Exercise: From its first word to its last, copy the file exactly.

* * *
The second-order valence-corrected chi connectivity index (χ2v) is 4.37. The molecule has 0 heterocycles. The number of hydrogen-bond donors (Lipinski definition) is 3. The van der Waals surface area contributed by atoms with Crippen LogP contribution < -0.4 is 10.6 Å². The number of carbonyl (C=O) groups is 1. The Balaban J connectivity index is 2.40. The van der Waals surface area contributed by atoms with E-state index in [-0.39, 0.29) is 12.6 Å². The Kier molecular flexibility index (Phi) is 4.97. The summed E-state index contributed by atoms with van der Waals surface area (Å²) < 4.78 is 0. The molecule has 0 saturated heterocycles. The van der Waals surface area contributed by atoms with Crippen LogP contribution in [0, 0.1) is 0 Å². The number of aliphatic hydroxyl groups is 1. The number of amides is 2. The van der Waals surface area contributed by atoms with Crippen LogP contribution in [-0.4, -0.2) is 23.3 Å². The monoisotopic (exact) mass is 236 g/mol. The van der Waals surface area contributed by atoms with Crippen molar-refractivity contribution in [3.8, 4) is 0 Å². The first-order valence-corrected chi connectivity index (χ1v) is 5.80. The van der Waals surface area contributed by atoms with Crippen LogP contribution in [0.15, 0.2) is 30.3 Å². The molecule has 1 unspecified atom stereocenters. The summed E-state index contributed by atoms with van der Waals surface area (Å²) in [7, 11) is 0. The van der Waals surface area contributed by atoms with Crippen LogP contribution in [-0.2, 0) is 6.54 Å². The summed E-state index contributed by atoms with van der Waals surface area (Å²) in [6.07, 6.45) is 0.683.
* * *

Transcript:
The second-order valence-corrected chi connectivity index (χ2v) is 4.37. The molecule has 0 heterocycles. The number of hydrogen-bond donors (Lipinski definition) is 3. The van der Waals surface area contributed by atoms with Crippen LogP contribution < -0.4 is 10.6 Å². The number of carbonyl (C=O) groups is 1. The Balaban J connectivity index is 2.40. The van der Waals surface area contributed by atoms with E-state index in [-0.39, 0.29) is 12.6 Å². The Kier molecular flexibility index (Phi) is 4.97. The summed E-state index contributed by atoms with van der Waals surface area (Å²) < 4.78 is 0. The molecule has 0 saturated heterocycles. The van der Waals surface area contributed by atoms with Crippen LogP contribution in [0, 0.1) is 0 Å². The number of aliphatic hydroxyl groups is 1. The number of amides is 2. The van der Waals surface area contributed by atoms with Crippen LogP contribution in [-0.4, -0.2) is 23.3 Å². The monoisotopic (exact) mass is 236 g/mol. The van der Waals surface area contributed by atoms with Crippen molar-refractivity contribution in [3.8, 4) is 0 Å². The first-order valence-corrected chi connectivity index (χ1v) is 5.80. The van der Waals surface area contributed by atoms with Crippen LogP contribution in [0.15, 0.2) is 30.3 Å². The molecule has 1 unspecified atom stereocenters. The summed E-state index contributed by atoms with van der Waals surface area (Å²) in [7, 11) is 0. The van der Waals surface area contributed by atoms with Crippen LogP contribution in [-0.2, 0) is 6.54 Å². The summed E-state index contributed by atoms with van der Waals surface area (Å²) in [6.07, 6.45) is 0.683.